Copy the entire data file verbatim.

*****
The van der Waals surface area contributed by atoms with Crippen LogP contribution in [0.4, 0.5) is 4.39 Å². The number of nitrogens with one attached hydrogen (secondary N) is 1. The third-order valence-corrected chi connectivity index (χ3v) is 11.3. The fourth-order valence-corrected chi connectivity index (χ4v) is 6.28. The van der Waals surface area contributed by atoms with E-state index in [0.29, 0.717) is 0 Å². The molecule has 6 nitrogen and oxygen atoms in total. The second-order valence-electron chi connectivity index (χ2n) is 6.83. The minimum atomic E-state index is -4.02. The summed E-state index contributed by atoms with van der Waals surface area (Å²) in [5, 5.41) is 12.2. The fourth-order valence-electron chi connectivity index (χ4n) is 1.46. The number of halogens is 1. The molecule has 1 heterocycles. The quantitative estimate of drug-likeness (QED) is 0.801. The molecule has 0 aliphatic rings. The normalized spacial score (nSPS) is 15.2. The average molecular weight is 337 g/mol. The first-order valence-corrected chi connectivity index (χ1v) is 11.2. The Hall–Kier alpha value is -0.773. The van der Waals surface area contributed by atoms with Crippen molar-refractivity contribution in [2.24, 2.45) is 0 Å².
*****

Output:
The van der Waals surface area contributed by atoms with Crippen LogP contribution in [0.4, 0.5) is 4.39 Å². The number of nitrogens with one attached hydrogen (secondary N) is 1. The third-order valence-corrected chi connectivity index (χ3v) is 11.3. The fourth-order valence-corrected chi connectivity index (χ4v) is 6.28. The van der Waals surface area contributed by atoms with E-state index in [0.29, 0.717) is 0 Å². The molecule has 6 nitrogen and oxygen atoms in total. The second-order valence-electron chi connectivity index (χ2n) is 6.83. The minimum atomic E-state index is -4.02. The summed E-state index contributed by atoms with van der Waals surface area (Å²) in [5, 5.41) is 12.2. The fourth-order valence-electron chi connectivity index (χ4n) is 1.46. The number of halogens is 1. The molecule has 1 heterocycles. The quantitative estimate of drug-likeness (QED) is 0.801. The molecule has 0 aliphatic rings. The normalized spacial score (nSPS) is 15.2. The average molecular weight is 337 g/mol. The first-order valence-corrected chi connectivity index (χ1v) is 11.2. The Hall–Kier alpha value is -0.773. The van der Waals surface area contributed by atoms with Crippen molar-refractivity contribution in [2.24, 2.45) is 0 Å².